You’ve titled this week’s conference ‘The Future of the Streaming Economy: Scandinavia as a Case Study’ – what is the reasoning for the title? What knowledge garnered on the Scandinavian market could be disseminated to the North American one?
– Simply put, one can easily come to believe that you’re living in the future here in Scandinavia when it comes to how streaming models and the market function and have evolved since Spotify (and later Wimp / Tidal) launched back in 2008 – the new digital reality is really functional here in Scandinavia. Still, a great deal of work remains to be done for the industry to come up with a distribution scheme within the framework of this model that can be perceived as fair for everyone.
In Bjelland’s view, the US streaming market still has some ways to go to catch up with Scandinavia:
– It’s as if the world’s largest and most influential music market, the US one, is still lagging three to four years behind Scandinavia. The discussions that have been held over here this autumn are reminiscent of what was being debated at (Oslo music industry convention/showcase festival) by:Larm years ago. The aim of the conference is therefore to discuss relevant streaming-related issues seen in a Scando/US perspective.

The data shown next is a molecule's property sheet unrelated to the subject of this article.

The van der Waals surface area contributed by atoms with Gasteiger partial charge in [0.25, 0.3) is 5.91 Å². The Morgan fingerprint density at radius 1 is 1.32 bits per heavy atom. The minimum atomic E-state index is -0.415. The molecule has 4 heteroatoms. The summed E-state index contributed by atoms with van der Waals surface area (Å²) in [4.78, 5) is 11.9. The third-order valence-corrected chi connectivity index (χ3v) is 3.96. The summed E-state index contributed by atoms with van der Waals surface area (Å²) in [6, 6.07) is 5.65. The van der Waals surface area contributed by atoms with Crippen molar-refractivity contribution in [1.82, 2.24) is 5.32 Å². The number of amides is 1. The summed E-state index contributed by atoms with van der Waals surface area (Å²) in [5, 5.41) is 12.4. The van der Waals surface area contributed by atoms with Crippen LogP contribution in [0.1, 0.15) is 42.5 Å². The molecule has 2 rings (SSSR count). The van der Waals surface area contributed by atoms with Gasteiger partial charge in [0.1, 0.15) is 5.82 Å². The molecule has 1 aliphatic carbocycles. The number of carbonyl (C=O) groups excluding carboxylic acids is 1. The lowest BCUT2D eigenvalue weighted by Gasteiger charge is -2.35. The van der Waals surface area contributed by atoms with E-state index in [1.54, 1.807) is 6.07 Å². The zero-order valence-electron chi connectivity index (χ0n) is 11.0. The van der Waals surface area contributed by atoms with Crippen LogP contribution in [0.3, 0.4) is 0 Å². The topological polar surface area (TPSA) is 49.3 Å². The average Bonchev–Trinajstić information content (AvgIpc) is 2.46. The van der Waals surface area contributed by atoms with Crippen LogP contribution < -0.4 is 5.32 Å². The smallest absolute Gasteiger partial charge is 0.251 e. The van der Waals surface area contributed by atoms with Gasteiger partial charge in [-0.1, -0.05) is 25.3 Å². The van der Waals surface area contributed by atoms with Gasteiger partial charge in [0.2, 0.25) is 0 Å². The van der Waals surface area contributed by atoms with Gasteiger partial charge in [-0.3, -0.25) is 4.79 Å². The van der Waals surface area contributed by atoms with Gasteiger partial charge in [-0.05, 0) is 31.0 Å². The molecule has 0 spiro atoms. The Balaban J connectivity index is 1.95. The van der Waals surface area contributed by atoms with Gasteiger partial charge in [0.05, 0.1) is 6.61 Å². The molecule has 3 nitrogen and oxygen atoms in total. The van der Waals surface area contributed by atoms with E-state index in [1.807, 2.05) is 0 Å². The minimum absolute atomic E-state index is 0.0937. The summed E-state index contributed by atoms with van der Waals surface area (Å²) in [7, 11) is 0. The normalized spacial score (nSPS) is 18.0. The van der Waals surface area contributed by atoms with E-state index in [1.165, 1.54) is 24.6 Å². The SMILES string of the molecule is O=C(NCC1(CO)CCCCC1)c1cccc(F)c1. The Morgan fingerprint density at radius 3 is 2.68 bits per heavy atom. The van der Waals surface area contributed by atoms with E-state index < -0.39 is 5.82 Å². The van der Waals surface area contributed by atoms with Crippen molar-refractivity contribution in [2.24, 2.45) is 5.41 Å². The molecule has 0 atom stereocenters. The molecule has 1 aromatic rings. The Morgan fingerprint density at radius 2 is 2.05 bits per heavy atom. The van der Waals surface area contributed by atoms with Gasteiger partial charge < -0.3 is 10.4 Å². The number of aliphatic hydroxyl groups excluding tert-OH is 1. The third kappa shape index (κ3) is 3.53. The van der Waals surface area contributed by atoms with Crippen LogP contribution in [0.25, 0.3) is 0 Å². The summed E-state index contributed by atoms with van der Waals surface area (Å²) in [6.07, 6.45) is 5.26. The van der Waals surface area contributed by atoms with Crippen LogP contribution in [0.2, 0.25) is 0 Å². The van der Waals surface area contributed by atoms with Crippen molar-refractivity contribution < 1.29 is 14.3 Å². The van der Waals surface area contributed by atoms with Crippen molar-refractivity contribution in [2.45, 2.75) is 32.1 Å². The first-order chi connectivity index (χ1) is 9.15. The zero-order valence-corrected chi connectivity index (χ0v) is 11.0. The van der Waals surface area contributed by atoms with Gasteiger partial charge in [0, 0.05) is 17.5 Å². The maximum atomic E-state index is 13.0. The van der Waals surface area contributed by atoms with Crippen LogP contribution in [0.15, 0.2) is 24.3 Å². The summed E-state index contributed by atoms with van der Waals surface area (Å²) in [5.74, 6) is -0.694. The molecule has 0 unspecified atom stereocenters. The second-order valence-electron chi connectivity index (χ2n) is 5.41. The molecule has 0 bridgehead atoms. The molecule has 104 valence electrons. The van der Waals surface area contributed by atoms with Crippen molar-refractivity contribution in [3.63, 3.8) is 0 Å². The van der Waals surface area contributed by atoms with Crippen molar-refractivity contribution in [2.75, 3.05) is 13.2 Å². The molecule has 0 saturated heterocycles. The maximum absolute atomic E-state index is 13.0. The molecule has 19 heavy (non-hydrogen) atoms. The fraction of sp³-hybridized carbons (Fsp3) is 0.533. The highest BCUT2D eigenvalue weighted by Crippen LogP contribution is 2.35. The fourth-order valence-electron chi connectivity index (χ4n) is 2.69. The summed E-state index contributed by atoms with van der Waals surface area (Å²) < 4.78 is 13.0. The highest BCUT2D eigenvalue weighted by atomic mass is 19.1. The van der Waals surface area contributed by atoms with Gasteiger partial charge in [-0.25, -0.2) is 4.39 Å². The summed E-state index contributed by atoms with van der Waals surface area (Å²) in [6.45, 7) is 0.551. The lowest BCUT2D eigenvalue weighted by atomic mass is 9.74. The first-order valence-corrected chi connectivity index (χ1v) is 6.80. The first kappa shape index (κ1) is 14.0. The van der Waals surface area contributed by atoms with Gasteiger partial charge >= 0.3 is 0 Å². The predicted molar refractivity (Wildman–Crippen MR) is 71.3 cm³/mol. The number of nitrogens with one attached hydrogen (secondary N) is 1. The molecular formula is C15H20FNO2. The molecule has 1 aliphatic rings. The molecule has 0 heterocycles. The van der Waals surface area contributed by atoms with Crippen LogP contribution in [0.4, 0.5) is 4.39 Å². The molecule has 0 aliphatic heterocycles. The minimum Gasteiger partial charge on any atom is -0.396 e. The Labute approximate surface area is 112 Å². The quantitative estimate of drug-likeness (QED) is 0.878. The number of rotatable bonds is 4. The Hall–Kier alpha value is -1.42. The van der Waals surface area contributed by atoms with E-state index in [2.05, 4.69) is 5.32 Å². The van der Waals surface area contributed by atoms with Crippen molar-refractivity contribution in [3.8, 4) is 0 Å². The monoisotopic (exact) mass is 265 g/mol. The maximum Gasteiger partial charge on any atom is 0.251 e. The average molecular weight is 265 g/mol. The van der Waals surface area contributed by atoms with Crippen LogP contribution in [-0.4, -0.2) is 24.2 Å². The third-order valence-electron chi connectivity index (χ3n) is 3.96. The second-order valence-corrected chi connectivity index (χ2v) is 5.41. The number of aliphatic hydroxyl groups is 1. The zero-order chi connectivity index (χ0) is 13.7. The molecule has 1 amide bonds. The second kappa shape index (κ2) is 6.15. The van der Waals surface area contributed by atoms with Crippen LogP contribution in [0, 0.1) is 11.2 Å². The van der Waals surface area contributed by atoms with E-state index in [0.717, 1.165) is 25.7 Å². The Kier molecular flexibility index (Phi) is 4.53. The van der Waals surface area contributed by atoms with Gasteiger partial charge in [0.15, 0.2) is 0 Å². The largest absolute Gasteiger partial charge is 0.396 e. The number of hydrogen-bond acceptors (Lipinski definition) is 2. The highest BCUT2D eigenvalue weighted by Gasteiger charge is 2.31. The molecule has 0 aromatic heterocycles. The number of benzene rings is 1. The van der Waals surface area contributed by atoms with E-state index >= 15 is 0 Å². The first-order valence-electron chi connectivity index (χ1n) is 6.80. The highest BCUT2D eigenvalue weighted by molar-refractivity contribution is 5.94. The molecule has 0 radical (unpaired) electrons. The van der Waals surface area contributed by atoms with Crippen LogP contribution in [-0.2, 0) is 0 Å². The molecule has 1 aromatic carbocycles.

– To actualize these topics over here, it is vital to have a basic understanding of how the US market is built up. In my experience, I see that several Norwegian companies have much to learn about how this market actually functions. If we are to compare ‘our’ streaming market to the US one, with services such as Pandora and ITunes Radio, we’ll soon come to realize that the picture is more complex than one can easily believe. A thorough understanding of the US radio-reality, both in a historic perspective as well in a contemporary digital one, is a prerequisite for introducing our Scandinavian visions, ideas and models over here.
Bjelland is keen to emphasize that trying to recreate the Scandinavian streaming model on the US market might not be the right path to follow:
– This conference is not another Viking raid – it is much more about dialogue and reflection over these issues and the thinking that goes behind it. In reverence, I believe that it can be a bit naïve to assume that one can implement the Scandinavian streaming models quickly and efficiently on the US market, regardless of how fast broadband penetration is expanded and how much Spotify leverages.
– Those of us who have spent much time over here and been active in the market, are now witnessing fantastic opportunities unfolding for Norwegian companies that have ambitions for the US market. Still, success depends on knowledge, a solid network, and, not least, presence over time.
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